EGU21-5711
https://doi.org/10.5194/egusphere-egu21-5711
EGU General Assembly 2021
© Author(s) 2021. This work is distributed under
the Creative Commons Attribution 4.0 License.

A vulnerability index for climate related risks in Sweden

Jan Haas1,2, Konstantinos Karagiorgos1,3, Lars Nyberg1,3, and Andreas Pettersson1
Jan Haas et al.
  • 1Centre for Societal Risk Research (CSR), Karlstad University, Sweden (jan.haas@kau.se)
  • 2Geomatics, Department of Environmental and Life Sciences, Karlstad University, Sweden
  • 3Centre of Natural Hazards and Disaster Science (CNDS), Sweden

Social vulnerability is mostly described as specific social inequalities in the context of a disaster. Following this understanding, empirical research focuses on the unequal exposure of different groups to disasters and/or on the unequal capacities of groups to anticipate, cope and recover from the impact of a hazard. Although social vulnerability has recently gained attention in academia, Sweden lacks frameworks and indicators to assess it at a national level.

Following the large amount of publicly available data in Sweden, to address this gap, we present a method for quantifying social vulnerability to climate risks in Swedish municipalities. A large number of variables were collected and analyzed to create quantitative indicators that purport to measure a municipality’s vulnerability. Using Principal Component Analysis (PCA), the information in the variables was reduced to a smaller number of components and socioeconomic vulnerability scores for each Swedish municipality. The factor analysis resulted in five components explaining more than 75% of the total variance. The resulting components and the final index are mapped for each municipality.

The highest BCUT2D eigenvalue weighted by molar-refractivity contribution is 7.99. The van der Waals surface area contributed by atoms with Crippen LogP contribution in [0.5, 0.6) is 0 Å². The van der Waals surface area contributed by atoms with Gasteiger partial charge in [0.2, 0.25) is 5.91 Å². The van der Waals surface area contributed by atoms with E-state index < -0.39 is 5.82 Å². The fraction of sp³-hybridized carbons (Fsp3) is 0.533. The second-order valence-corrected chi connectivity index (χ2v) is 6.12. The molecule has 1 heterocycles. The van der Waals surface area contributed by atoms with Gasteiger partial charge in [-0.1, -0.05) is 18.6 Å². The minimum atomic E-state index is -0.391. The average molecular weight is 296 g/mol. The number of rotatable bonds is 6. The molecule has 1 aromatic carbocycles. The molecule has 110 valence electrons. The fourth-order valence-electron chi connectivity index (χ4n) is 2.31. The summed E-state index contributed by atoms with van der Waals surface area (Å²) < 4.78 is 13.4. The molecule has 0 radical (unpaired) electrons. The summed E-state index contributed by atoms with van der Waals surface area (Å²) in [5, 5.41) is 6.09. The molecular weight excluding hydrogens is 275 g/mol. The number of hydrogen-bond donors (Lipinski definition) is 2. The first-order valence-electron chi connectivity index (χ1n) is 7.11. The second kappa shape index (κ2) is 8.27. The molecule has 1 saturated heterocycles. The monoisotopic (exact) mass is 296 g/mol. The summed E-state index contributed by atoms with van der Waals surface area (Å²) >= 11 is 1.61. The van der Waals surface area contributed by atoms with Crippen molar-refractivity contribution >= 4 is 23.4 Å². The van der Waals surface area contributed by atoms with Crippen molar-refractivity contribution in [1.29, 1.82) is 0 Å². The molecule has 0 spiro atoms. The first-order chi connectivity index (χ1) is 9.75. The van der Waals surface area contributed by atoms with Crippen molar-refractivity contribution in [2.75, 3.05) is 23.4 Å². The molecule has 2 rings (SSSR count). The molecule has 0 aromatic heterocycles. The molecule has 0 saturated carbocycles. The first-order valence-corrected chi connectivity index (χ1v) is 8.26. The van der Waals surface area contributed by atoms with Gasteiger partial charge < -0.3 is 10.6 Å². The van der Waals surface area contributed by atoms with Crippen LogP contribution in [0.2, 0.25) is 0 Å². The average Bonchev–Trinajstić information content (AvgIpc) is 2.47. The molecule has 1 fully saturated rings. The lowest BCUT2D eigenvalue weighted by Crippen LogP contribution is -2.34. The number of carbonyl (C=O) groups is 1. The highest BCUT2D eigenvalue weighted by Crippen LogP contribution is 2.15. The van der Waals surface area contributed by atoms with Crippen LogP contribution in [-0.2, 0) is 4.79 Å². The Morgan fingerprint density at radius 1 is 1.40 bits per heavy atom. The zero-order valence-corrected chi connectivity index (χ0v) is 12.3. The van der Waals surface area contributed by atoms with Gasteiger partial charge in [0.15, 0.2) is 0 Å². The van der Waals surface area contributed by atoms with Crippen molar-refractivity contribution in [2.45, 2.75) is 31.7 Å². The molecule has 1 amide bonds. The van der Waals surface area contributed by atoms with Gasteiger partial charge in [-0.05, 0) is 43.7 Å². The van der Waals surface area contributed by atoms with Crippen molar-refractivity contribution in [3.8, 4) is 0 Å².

The results show that socio-economic vulnerability is not evenly distributed across Sweden. Apart from those findings the fact that some municipal clusters are much more vulnerable than others, the developed method is a useful tool for comparing socio-economic conditions among municipalities and for identifying susceptible municipalities which are likely to face significant challenges in coping with future natural hazard events.

Preliminary results show similar trends of social vulnerability to natural hazards at a highly resolved spatial level of aggregation as comparted to municipal levels. As studies on social vulnerability are often data-driven and thus performed on larger administrative aggregations, the sub-set of socio-economic variables from Statistics Sweden used in this study was found useful in our approach. In order to explore social vulnerability in conjunction with coastal and fluvial flood scenarios, an interactive web map was created with ArcGIS Dashboards.

How to cite: Haas, J., Karagiorgos, K., Nyberg, L., and Pettersson, A.: A vulnerability index for climate related risks in Sweden, EGU General Assembly 2021, online, 19–30 Apr 2021, EGU21-5711, https://doi.org/10.5194/egusphere-egu21-5711, 2021.

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